Glycogen repletion following continuous and intermittent exercise to exhaustion

G. A. Gaesser, G. A. Brooks

Research output: Contribution to journalArticlepeer-review

67 Scopus citations


Patterns of postexercise glycogen repletion in heart, skeletal muscle, and liver in the absence of exogenously supplied substrates during the first 4 h of recovery were assessed. Female Wistar rats were run to exhaustion using continuous (1.0 mph, 15% grade) and intermittent (alternate 1-min intervals at 0.5 and 1.5 mph, 15% grade) exercise protocols. Rats at exhaustion were characterized by marked depletion of glycogen in heart (55%), skeletal muscle (94%), and liver (97%). Blood glucose levels at exhaustion (1.33 μmol/g) were only 37% of preexercise levels. There were no significant differences between continuous and intermittent exercise groups for any of the tissue glycogen or blood glucose values. Cardiac muscle was the only tissue capable of complete restoration of glycogen levels while relying exclusively upon endogenous substrates. Concentrations of endogenous substrates present at the end of exercise were insufficient to support restoration of blood glucose levels to preexercise values nor support glycogen repletion in skeletal muscle and liver during the initial 4-h food-restricted postexercise period. With subsequent feeding, skeletal muscle demonstrated a glycogen supercompensation effect at 24 h (181.1 and 191.8% of preexercise levels for continuous and intermittent exercise, respectively). Lactate concentration in all tissues at the point of exhaustion (1.5-2.5 times resting levels) was only moderately elevated and returned to preexercise levels within 15 min. It was concluded that lactate removal after exercise contributed only minimally to the repletion of muscle glycogen.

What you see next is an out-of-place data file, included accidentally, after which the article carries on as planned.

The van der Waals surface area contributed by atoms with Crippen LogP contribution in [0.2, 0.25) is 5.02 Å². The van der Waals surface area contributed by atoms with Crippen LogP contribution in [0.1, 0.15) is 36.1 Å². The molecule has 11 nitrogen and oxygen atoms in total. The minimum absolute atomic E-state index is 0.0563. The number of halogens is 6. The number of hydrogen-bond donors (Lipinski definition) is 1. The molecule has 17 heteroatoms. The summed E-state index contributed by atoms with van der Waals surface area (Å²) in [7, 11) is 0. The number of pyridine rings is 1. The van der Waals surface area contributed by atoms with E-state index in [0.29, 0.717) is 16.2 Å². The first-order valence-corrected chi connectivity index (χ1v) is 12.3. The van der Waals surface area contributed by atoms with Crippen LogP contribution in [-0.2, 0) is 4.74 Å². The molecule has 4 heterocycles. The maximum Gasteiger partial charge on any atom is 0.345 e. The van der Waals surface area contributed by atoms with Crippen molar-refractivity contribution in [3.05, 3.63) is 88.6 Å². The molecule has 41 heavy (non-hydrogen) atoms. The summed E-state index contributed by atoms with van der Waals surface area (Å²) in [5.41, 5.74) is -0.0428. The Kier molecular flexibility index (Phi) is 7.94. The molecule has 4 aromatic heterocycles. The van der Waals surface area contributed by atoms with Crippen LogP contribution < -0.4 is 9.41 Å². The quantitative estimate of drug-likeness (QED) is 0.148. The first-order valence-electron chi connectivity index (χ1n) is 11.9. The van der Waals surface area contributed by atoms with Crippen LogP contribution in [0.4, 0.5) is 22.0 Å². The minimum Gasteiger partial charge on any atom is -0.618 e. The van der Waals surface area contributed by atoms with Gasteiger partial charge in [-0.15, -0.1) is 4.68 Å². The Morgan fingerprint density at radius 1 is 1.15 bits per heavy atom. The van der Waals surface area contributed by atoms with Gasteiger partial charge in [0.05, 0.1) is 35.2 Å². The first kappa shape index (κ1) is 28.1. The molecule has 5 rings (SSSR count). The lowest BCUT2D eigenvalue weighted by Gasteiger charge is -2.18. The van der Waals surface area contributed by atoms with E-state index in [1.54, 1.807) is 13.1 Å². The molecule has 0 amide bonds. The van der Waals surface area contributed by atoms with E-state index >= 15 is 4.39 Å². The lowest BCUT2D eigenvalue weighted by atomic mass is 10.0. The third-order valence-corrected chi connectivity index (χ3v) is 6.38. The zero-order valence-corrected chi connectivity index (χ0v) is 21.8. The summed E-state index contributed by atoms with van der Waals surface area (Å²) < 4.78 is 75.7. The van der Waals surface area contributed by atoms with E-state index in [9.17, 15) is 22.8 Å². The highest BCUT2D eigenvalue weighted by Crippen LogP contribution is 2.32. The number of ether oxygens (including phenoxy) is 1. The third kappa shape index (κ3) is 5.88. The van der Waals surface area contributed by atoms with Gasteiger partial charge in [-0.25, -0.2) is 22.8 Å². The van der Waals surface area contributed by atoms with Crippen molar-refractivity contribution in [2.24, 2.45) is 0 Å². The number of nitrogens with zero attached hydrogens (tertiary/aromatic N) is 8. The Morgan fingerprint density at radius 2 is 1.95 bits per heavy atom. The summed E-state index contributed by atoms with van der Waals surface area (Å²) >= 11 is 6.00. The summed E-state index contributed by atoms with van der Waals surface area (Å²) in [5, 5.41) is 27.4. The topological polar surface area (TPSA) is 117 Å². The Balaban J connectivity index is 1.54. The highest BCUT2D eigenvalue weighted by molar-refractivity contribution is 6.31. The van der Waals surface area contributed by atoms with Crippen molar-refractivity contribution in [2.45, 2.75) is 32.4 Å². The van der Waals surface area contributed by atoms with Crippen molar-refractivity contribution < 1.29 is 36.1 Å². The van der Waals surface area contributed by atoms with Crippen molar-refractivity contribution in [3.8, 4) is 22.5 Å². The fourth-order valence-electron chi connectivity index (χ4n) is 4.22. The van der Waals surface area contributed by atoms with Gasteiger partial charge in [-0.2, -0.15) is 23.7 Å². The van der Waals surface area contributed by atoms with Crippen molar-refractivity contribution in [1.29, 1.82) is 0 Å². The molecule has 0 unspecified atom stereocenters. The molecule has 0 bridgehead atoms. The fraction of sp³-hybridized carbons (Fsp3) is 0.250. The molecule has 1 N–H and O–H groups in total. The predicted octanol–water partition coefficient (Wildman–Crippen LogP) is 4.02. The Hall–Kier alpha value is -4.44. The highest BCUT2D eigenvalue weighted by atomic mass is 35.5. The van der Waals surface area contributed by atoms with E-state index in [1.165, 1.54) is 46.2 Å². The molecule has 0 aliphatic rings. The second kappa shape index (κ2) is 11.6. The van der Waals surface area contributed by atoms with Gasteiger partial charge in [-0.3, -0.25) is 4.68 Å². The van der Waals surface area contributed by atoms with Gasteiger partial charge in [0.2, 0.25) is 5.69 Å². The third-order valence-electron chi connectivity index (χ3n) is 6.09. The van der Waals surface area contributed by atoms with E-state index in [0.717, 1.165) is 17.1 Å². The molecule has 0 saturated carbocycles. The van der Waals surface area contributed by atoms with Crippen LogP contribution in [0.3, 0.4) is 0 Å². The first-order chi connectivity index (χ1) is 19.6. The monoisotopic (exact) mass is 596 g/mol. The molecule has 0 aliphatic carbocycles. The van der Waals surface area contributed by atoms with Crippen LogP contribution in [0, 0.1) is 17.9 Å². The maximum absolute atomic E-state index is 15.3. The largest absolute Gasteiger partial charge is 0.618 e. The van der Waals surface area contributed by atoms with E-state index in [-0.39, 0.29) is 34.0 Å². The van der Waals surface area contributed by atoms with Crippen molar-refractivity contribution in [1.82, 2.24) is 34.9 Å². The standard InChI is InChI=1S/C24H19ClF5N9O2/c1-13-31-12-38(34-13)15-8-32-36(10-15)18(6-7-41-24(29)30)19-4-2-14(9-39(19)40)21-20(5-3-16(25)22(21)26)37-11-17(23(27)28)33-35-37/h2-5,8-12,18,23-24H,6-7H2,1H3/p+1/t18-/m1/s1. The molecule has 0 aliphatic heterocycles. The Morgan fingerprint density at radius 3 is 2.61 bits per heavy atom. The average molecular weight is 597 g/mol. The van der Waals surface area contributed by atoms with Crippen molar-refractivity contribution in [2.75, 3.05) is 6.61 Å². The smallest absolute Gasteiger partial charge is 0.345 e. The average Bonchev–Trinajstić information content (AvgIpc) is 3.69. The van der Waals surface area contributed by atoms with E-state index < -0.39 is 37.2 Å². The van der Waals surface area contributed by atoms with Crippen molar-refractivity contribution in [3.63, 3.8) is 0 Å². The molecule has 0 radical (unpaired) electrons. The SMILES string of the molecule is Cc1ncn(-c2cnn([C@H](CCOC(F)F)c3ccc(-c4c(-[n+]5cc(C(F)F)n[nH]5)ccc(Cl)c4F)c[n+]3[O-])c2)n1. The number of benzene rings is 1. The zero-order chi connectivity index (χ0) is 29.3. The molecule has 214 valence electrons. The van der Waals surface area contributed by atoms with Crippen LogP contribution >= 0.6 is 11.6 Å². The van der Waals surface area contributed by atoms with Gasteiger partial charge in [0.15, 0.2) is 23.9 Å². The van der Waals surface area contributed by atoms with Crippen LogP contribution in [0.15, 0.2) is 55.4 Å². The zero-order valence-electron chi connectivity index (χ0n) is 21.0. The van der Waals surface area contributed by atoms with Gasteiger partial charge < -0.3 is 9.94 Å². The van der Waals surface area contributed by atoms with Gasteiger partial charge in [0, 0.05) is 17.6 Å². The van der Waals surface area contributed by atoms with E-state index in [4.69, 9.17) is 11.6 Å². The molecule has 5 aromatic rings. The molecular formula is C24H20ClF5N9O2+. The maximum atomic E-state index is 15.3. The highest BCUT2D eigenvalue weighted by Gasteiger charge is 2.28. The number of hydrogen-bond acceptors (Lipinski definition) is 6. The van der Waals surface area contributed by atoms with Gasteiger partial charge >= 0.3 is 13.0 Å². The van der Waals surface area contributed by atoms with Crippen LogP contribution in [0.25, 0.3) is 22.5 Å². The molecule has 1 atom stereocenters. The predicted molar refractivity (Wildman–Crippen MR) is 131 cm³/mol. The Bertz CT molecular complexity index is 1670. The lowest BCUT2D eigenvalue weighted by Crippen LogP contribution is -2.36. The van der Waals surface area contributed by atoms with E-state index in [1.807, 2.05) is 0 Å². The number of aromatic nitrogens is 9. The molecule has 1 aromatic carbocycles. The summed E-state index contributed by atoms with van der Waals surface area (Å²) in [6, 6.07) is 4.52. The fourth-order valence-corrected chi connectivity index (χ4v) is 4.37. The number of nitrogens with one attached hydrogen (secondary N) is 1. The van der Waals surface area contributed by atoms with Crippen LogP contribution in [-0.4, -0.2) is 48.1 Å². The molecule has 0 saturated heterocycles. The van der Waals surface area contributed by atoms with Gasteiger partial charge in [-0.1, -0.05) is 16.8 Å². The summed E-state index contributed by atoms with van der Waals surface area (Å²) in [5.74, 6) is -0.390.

Original languageEnglish (US)
Pages (from-to)722-728
Number of pages7
JournalJournal of Applied Physiology Respiratory Environmental and Exercise Physiology
Issue number4
StatePublished - 1980
Externally publishedYes

ASJC Scopus subject areas

  • Physiology
  • Endocrinology


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